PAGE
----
Go green this summer. And take your kid with you. In just a few weeks, you’ll see blooms and veggies that will make you both proud.
1. Plant this: Herbs (including parsley, chives, oregano, thyme, and rosemary)
Where: Indoors, in pots, on a bright, sunny windowsill
With your: Two- to three-year-old
When: All year long—which is great because you can plant these herbs when your child is motivated and interested
Total time: Less than an hour to plant, then water as needed
Good for: Sequencing, fine motor skills development, counting practice (seeds, pots, rocks, and so forth)
You’ll need: Potting mix, a small trowel, a watering can, small pots or a window box (with holes on bottom), and seeds (give your child some options)
What to do: Line the base of the container with stones (for drainage). Add about one-half inch of potting mix; smooth out top. Fill the container with one-half inch of potting mix; smooth out soil. Let your assistant gardener sprinkle seeds into the container and cover lightly with potting mix as indicated on package instructions.
What to do next: Help your child place the plant(s) near a light source and water herbs as directed. It’s a great way to boost interest in life cycles.
Hot tip: Container size matters. But don’t overwhelm your little one with those details. Instead, use words like wet, dry, big, small, tall, short, etc.—totally relevant vocabulary builders.
Bonus move: Slip in a confidence booster. Each time you use your homegrown herbs in a recipe, remind your child that her hard work made it possible!
2. Plant this: Flowers, such as marigolds (super easy to grow) and impatiens (also easy!)
Where: Outdoors, in pots
With your: Three- to four-year-old
When: Spring or summer
Total time: About an hour to plant, depending on the number of plants, and minutes to water on a regular schedule
Good for: Following multi-step directions, fine motor skills, color recognition, decision making (“Should we plant small marigolds or large ones?”)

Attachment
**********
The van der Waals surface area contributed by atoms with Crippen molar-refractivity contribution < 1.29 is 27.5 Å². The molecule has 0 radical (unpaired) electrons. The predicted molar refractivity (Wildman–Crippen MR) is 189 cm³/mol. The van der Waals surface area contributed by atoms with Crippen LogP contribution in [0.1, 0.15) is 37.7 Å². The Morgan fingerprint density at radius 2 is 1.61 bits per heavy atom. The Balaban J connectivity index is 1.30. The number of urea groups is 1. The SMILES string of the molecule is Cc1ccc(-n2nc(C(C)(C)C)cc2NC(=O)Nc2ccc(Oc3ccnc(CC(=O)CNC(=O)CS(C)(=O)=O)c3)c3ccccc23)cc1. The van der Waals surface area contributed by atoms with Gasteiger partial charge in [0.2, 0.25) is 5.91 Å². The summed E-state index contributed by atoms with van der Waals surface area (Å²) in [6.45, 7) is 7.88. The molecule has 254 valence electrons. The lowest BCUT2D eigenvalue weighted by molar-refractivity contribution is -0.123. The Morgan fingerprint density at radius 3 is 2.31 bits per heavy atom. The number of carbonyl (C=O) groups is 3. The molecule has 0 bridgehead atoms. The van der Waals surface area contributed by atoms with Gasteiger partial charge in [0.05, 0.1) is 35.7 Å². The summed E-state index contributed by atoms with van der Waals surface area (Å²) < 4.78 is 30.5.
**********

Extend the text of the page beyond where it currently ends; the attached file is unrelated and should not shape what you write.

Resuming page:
You’ll need: An old pot, a tin pail, a bucket, or tub (all with holes for drainage); soil; seeds; fertilizer; watering can
What to do: Let your child help fill the pot with soil, fertilizer, and seeds, and then water as directed for container gardening.
What to do next: Marigolds thrive in full sun and hot weather, so enjoy them on a porch or patio all summer. Bring some of your mature blooms indoors and make a floral arrangement.
Hot tip: Water marigolds at base of the plant—not directly on top of the blooms.
What kids gain: Patience; a sense of responsibility; a chance to see cause and effect in action, as in “Hey, I watered the plant and it grew taller!”
Bonus move: Bring the best blooms indoors. Strip off foliage, hang plant upside down to dry out, and help your child create an even longer-lasting floral arrangement.
3. Plant this: Baby carrots
Where: Stone-free soil outdoors
With your: Five- to six-year-old
When: Best during the cooler end of the growing season, spring through fall. (Find your local frost dates here.)
Total time: Each planting session could last around an hour.
Good for: Fine and gross motor skills,planning,sorting, counting, hand-eye coordination, grouping (by color and purpose)
You’ll need: A shovel, hoe, watering can, seeds, gardening gloves, and preferably loose, sandy soil
What to do: Sow, mulch, and water according to package directions.
What to do next: Water once a week; weed regularly.
Hot tip: Carrots grow from seeds and mature in two to four months, depending on the variety.
What kids gain: An understanding of follow-through and commitment, an edge in science-related topics, environmental awareness, and an appreciation for nature
Bonus move: Go bigger and better. Invite your elementary-school child to help you plan next year’s outdoor garden. Include beets, more carrots, tomatoes, peas, and radishes.